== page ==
Sometimes there’s a fine line, if any line at all, between news and gossip, between fire and smoke, between what belongs in a COFFEY and what warrants a report.
On Sunday I set up an alert for Adrian Beltre updates, and despite the lack of any concrete developments the thing has metastasized with such ferocity that I think I disabled the iPhone alarm function worldwide.
This morning I woke up to 234 new Beltre updates that had landed since I went to sleep. I’m not going to read any of them, because my Google Reader has no real news to report, and because the day job beckons.
But there is news of a sort, as Michael Young apparently told the Rangers over the weekend and then the local press last night that he’s willing to move off of third base and into a DH role that would also involve occasional relief duties around the infield. Mark DeRosa, if you want to imagine a former Young teammate. Paul Molitor, if you want to think bigger about the path Young’s career is on.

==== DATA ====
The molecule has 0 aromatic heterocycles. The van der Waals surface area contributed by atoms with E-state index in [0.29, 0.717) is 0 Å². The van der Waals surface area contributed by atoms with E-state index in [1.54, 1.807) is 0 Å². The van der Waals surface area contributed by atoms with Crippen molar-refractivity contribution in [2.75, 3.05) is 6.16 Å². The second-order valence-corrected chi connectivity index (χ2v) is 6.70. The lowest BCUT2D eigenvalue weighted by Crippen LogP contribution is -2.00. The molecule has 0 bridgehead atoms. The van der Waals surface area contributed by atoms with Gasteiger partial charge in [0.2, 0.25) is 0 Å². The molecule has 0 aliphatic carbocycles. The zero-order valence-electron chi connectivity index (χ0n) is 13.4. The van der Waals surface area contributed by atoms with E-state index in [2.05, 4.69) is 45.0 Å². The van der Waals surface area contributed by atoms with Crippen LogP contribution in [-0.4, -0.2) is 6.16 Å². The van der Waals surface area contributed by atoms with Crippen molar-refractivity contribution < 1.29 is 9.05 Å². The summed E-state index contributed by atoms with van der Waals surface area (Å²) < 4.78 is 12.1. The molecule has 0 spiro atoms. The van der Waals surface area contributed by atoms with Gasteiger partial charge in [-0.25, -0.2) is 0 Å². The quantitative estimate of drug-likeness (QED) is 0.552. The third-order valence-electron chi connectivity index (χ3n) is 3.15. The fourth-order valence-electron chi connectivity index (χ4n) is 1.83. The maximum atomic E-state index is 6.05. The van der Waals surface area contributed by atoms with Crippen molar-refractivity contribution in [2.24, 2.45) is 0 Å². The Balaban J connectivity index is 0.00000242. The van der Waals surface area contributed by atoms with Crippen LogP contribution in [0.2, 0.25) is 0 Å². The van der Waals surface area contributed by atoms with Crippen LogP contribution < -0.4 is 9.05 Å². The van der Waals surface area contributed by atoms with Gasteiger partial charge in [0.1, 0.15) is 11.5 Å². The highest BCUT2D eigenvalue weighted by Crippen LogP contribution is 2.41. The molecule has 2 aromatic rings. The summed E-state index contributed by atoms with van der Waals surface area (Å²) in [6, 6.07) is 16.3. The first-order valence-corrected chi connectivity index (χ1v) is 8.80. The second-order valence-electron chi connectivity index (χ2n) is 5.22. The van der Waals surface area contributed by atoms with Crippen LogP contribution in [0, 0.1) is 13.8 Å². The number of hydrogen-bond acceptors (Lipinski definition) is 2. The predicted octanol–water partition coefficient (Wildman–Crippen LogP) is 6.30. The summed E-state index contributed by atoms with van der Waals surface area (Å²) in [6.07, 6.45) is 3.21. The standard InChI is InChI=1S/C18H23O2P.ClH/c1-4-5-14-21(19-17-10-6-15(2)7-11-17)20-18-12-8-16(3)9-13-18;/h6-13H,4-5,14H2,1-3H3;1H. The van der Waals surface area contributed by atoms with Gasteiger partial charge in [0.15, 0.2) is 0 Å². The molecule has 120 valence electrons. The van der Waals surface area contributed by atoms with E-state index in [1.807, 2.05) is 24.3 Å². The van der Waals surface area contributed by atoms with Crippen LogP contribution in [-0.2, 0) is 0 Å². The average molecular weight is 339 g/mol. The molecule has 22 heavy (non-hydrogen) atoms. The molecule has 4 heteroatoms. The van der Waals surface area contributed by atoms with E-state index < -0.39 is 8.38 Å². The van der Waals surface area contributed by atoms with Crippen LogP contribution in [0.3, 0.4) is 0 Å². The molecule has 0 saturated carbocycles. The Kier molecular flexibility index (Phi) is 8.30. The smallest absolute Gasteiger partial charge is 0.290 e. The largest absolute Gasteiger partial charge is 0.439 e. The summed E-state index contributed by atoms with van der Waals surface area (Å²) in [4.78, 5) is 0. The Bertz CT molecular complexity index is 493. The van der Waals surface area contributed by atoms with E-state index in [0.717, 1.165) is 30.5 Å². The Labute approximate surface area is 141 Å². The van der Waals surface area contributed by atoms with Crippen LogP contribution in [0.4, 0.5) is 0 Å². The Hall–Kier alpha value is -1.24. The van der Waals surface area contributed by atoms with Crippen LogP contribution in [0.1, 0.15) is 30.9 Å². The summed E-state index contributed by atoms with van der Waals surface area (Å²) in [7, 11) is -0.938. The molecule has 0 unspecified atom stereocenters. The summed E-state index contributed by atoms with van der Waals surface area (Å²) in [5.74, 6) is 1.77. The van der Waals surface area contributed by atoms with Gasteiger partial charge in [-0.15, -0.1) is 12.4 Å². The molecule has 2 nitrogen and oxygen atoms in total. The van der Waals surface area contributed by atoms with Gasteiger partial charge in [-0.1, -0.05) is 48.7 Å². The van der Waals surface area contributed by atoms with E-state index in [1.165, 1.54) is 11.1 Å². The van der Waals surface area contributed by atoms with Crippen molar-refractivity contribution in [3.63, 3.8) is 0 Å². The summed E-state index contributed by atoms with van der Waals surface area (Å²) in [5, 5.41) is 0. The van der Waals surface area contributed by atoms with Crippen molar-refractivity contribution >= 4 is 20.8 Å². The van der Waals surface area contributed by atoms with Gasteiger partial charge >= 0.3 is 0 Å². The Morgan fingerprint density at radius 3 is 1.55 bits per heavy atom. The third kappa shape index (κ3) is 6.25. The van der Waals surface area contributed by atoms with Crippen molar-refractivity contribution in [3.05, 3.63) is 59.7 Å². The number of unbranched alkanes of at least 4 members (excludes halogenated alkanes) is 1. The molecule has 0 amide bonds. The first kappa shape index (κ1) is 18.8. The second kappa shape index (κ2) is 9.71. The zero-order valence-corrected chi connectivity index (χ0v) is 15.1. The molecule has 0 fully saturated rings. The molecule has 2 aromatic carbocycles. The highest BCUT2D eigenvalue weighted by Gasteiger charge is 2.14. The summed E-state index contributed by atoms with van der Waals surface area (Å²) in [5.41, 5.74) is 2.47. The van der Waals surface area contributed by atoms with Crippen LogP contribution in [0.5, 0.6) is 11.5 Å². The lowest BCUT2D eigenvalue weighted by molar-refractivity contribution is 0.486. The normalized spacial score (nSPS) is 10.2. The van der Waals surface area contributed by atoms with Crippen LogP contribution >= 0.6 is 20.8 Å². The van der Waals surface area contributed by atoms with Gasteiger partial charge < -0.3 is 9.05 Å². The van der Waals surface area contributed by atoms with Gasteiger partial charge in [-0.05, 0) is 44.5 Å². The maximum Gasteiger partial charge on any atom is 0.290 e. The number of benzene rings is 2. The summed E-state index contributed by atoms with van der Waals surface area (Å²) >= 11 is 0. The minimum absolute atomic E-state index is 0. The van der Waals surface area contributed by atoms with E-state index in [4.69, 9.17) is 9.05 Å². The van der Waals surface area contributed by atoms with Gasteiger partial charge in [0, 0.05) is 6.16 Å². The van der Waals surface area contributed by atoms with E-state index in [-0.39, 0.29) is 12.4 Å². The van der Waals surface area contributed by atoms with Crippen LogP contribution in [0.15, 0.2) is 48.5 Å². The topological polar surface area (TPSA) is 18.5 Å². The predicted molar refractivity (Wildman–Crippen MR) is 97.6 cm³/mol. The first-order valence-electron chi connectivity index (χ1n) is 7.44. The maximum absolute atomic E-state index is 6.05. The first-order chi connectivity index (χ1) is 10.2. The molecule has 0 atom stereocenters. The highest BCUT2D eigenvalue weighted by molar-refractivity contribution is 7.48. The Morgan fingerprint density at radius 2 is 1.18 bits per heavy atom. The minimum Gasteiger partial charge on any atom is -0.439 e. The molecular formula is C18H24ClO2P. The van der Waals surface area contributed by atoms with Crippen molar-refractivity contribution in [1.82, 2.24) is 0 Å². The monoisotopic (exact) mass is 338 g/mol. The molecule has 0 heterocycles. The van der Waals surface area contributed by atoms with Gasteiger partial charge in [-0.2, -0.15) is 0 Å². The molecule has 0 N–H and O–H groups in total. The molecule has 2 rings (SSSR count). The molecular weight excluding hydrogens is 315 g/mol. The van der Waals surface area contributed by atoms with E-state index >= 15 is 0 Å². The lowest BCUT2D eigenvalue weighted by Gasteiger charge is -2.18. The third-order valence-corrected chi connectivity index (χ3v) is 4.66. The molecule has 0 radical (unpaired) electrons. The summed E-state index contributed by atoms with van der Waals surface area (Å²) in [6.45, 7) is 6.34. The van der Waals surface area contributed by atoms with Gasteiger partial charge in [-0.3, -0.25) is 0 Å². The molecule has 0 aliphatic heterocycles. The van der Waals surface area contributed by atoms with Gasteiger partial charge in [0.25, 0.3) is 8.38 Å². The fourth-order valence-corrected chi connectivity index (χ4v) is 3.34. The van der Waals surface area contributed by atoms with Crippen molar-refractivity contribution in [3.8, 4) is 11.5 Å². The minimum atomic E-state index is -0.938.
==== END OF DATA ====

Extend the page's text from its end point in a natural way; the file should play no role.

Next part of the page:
Jim Sundberg is the Rangers’ franchise leader in sacrifice bunts and Ruben Sierra leads it in career sacrifice flies, but Michael Young – say what you will about his competence defensively and whether this voluntary move was prescribed (and when) with his blessing or without it – is its leader in sacrifices, and its leader in being a leader.
I don’t know if Beltre will end up signing here (though one local report this morning describes a Monday night “sense of optimism that a deal would be reached”), but now it appears the primary and perhaps only hurdle to clear is an acceptable set of years and dollars, and not the potential disruption (probably an understatement) in the clubhouse if Young were to be stripped of his glove against his wishes, or traded.
Young’s fierce pride, his John Locke-esque “Don’t tell me what I can’t do” attitude, sets a tone that fires this team. He’s a pro’s pro, this franchise’s Roger Staubach, its Troy Aikman, a man who leads because he’s supposed to, not because he insists on it.
Is there still a direction that this story could take that would lead Young to request a trade, or at least express an openness to it? Sure, I guess. But for now he’s put the team ahead of his pride as a ballplayer, a gesture of sacrifice that gives us one more reason to be thankful that, regardless of his role on the field, Young remains the Rangers’ most important man in uniform off of it.